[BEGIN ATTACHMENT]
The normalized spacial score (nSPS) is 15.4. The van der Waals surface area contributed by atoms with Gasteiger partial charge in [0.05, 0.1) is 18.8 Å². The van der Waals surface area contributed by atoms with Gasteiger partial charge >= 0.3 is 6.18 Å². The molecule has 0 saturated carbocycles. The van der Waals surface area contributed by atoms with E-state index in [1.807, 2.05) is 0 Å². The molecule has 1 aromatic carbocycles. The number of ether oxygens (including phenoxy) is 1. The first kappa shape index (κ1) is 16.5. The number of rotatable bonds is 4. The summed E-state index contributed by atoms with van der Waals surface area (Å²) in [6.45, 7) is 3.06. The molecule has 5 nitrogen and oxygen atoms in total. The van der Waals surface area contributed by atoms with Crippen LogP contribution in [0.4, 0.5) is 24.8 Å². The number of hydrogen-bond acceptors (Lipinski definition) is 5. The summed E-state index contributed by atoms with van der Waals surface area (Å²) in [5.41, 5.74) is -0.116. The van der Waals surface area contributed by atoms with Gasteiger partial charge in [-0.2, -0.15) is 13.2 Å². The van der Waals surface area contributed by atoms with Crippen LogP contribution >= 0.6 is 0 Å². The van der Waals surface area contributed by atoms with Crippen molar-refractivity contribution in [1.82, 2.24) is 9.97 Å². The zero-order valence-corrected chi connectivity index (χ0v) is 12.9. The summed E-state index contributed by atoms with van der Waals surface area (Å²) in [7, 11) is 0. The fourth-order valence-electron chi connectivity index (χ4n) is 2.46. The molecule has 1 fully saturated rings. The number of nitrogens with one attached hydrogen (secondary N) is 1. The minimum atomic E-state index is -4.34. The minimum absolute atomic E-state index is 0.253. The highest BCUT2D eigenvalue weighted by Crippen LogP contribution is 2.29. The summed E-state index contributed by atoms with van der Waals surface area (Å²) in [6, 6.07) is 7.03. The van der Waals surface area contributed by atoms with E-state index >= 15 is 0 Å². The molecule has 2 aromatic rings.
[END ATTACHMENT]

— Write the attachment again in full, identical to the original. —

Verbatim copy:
The normalized spacial score (nSPS) is 15.4. The van der Waals surface area contributed by atoms with Gasteiger partial charge in [0.05, 0.1) is 18.8 Å². The van der Waals surface area contributed by atoms with Gasteiger partial charge >= 0.3 is 6.18 Å². The molecule has 0 saturated carbocycles. The van der Waals surface area contributed by atoms with E-state index in [1.807, 2.05) is 0 Å². The molecule has 1 aromatic carbocycles. The number of ether oxygens (including phenoxy) is 1. The first kappa shape index (κ1) is 16.5. The number of rotatable bonds is 4. The summed E-state index contributed by atoms with van der Waals surface area (Å²) in [6.45, 7) is 3.06. The molecule has 5 nitrogen and oxygen atoms in total. The van der Waals surface area contributed by atoms with Crippen LogP contribution in [0.4, 0.5) is 24.8 Å². The number of hydrogen-bond acceptors (Lipinski definition) is 5. The summed E-state index contributed by atoms with van der Waals surface area (Å²) in [5.41, 5.74) is -0.116. The van der Waals surface area contributed by atoms with Gasteiger partial charge in [-0.2, -0.15) is 13.2 Å². The van der Waals surface area contributed by atoms with Crippen LogP contribution >= 0.6 is 0 Å². The van der Waals surface area contributed by atoms with Crippen molar-refractivity contribution in [1.82, 2.24) is 9.97 Å². The zero-order valence-corrected chi connectivity index (χ0v) is 12.9. The summed E-state index contributed by atoms with van der Waals surface area (Å²) in [7, 11) is 0. The fourth-order valence-electron chi connectivity index (χ4n) is 2.46. The molecule has 1 fully saturated rings. The number of nitrogens with one attached hydrogen (secondary N) is 1. The minimum atomic E-state index is -4.34. The minimum absolute atomic E-state index is 0.253. The highest BCUT2D eigenvalue weighted by Crippen LogP contribution is 2.29. The summed E-state index contributed by atoms with van der Waals surface area (Å²) in [6, 6.07) is 7.03. The van der Waals surface area contributed by atoms with E-state index >= 15 is 0 Å². The molecule has 2 aromatic rings.